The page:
Example: Last week a guy was sitting on a park bench listening to the radio. He had a cigarette in one hand, and as luck would have it, there was an anti-smoking commercial airing. As I was walking by, right about the part of "dangers of second hand exposure," I sniff something that makes me want to sneeze (and it wasn't smoke). I suck some air back (I'm not an attractive sneezer, especially during allergy season), only something goes wrong and I start coughing. And it's not a gentle cough. It's a gagging ridiculous display that's impossible for anyone NOT to notice. It's so bad that I have to stop on the other side of the sidewalk from said-guy and lean against a tree to recover. I'm pissed that I didn't bring my inhaler or do a double-shot of Nasonex. Alas...
The guy on the bench rolls his eyes at me.
"Seriously, lady? Seriously? I'm not even blowing smoke anywhere near you. God. This is the most dramatic generation EVER. Everything will kill you all. Everything will harm you. You should all be shocked that you survived infancy with people like me around. God."
I wanted to apologize, but would the truth even be believable? It all came down to timing. Had I been able to curb that sneeze/coughing fit for ten--no, five--seconds longer, it would have been NBD. Instead, I seemingly acted like a judgmental jerk to a stranger who was just minding his own business.
Thanks, drunk gnome. Thanks.
It's not just a matter of a one-time Coughgate incident. Oh, no. My resume of bad timing is about a volume deep now.
My first trip to a Bed, Bath, & Beyond nearly ended in tears.
It started off fabulously. I was caught off guard by the many aisles of needless crap that I had to have: French Country scented candles, Dr. Pepper lip balm (an ode to my childhood), and zigzag parchment paper. It was a successful trip. After purchasing the items, I strolled to the elevator that led to the parking garage. Before stepping in, I heard a man and woman talking. He was miffed because someone behind him in the checkout lane had NO personal space boundaries and had been up against his back--touching him--the entire time he was buying his items.
That's a huge pet peeve for me. I stepped into the elevator and started chiming in about how people need to respect personal space, blah blah blah, but then I lost my footing...I stumbled forward...and landed directly against his gut.
He looked horrified. I gazed up at him in a full state of shock. My one hand was still clutching his shirt. My feet were still tangled together. Our bodies were pressed uncomfortably together.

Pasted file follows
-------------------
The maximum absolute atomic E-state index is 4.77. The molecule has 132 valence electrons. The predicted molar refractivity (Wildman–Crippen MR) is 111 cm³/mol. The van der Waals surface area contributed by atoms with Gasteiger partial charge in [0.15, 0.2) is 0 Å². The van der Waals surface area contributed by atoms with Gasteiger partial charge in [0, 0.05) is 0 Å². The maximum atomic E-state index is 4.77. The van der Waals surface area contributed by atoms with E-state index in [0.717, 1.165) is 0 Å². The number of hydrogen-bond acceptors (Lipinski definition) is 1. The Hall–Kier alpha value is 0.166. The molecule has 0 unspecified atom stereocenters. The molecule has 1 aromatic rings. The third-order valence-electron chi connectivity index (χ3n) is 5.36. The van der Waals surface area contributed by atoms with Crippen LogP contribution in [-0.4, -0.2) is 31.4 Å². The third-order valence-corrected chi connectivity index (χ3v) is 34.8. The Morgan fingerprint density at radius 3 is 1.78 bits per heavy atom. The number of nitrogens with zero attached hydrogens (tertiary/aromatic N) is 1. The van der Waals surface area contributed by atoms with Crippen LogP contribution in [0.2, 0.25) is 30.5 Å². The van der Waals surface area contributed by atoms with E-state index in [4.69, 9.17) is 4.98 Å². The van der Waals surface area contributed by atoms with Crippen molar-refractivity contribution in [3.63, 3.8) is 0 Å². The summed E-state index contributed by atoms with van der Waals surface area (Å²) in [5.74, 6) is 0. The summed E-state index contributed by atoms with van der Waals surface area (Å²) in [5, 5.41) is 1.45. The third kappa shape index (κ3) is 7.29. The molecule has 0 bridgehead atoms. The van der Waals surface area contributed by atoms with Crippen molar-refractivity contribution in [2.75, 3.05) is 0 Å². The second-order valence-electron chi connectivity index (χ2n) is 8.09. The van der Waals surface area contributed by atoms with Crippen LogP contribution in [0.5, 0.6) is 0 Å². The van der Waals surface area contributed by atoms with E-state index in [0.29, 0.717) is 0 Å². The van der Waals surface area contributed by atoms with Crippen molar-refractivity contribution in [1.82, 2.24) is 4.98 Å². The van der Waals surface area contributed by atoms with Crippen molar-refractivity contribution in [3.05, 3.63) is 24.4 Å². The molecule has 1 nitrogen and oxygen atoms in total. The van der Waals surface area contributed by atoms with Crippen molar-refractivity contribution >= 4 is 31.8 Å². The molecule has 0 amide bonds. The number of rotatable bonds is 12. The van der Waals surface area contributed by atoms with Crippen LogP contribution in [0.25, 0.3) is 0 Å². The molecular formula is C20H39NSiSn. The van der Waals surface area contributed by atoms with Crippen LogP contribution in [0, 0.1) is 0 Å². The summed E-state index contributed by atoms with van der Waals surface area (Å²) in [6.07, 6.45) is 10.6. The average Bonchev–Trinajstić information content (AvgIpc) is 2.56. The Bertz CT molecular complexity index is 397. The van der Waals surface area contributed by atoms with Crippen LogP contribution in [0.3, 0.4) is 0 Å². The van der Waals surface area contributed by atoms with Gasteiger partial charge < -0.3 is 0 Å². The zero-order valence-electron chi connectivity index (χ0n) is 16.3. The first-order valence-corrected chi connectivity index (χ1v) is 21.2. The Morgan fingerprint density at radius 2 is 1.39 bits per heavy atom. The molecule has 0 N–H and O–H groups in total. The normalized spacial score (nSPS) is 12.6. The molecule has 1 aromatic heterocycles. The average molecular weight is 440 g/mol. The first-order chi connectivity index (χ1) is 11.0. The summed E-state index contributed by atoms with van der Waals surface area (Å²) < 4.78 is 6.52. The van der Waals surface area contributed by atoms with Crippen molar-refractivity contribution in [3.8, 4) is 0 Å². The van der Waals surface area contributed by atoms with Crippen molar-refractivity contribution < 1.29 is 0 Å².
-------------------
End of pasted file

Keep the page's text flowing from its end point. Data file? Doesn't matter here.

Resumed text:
"I"m so sorry!" I said.
We locked eyes. He, because he was already traumatized by the personal space attack earlier; me, because I was still holding onto him--and leaning against him. Why couldn't I let go? What the hell is wrong with me?!
"I"m so, so sorry!"
His face turned bright red. He looked like he was sweating. My whimpering apologies were only adding to his distress.
With each passing second, the awkwardness kept quadrupling. I finally managed to straighten my feet out and stand on solid ground. He jerked my hand off of his shirt immediately. I had, by all accounts, assaulted him--much more-so than the person behind him had earlier. The woman witnessing all this stood mute in horror.
Personal space plunderer, I am shamefully she.
Damn you, drunk gnome. Damn you to hell!
I periodically let a friend toy around on my phone. He changes the ringtone to different songs, which is fine. Whatever keeps it fresh, I suppose. The Ace of Base jams were beginning to date me, or so he said.
At a former job (ha!), we once had a morning seminar about sexual harassment. It was led by a woman who should have starred in a Lifetime move. Something like She Stood Alone, or She Said No. She was a passionate speaker who endured years of harassment by an employer which ended in a physical altercation after she tried to get him to back off. After winning her lawsuit, she now goes around the country telling her story and reminding us all that as far as we think we've come as a society, there are still indignant pieces of shit in the world.
She was much more poignant than how I'm describing her. We were all awe struck by her bravery as she told painful and cringe-worthy parts of her story with a straight face. She inspired others not to suffer in silence, and to be strong women (and men--cause it happens to them, too) in the workplace.
Which made what happened next all the worse...
At a particularly inappropriate moment (READ: a huge emotional impact point), someone's phone starts ringing. Loudly. And it's not just a run-of-the-mill ringtone, but Salt-N-Pepa's Let's Talk About Sex. We all gaze around at each other like deer caught in headlights. My boss looks like bullets were going to fly out of her eyes.
Who would have the nerve to have THAT song as their ringtone during a sexual harassment seminar? And who's the dumbass that didn't turn their damn phone off??
Slowly, people were discreetly checking their purses/pockets. A co-worker looked at me with disgust, and I nodded in agreement. Then she pointed toward the purse next to my feet. My purse.
"All the good times, and the bad times...that may be" was radiating out of my Kate Spade knock-off.
I wanted to die.
I hit decline and turned it on silent immediately. The entire room, including the poignant speaker, stared daggers into me. "I'm so sorry," I whispered.
After the seminar was over, I approached the brave speaker to apologize again. She was gracious. She was forgiving.
Before I left, though, she whispered "Mistakes happen...just be sure you aren't part of the problem in the workplace."
Mother fucking gnome.
With any luck, I'll have enough material for volume two of bad timing before the summer's over.
Purgatory goes live 5/20!!! Stay tuned!!!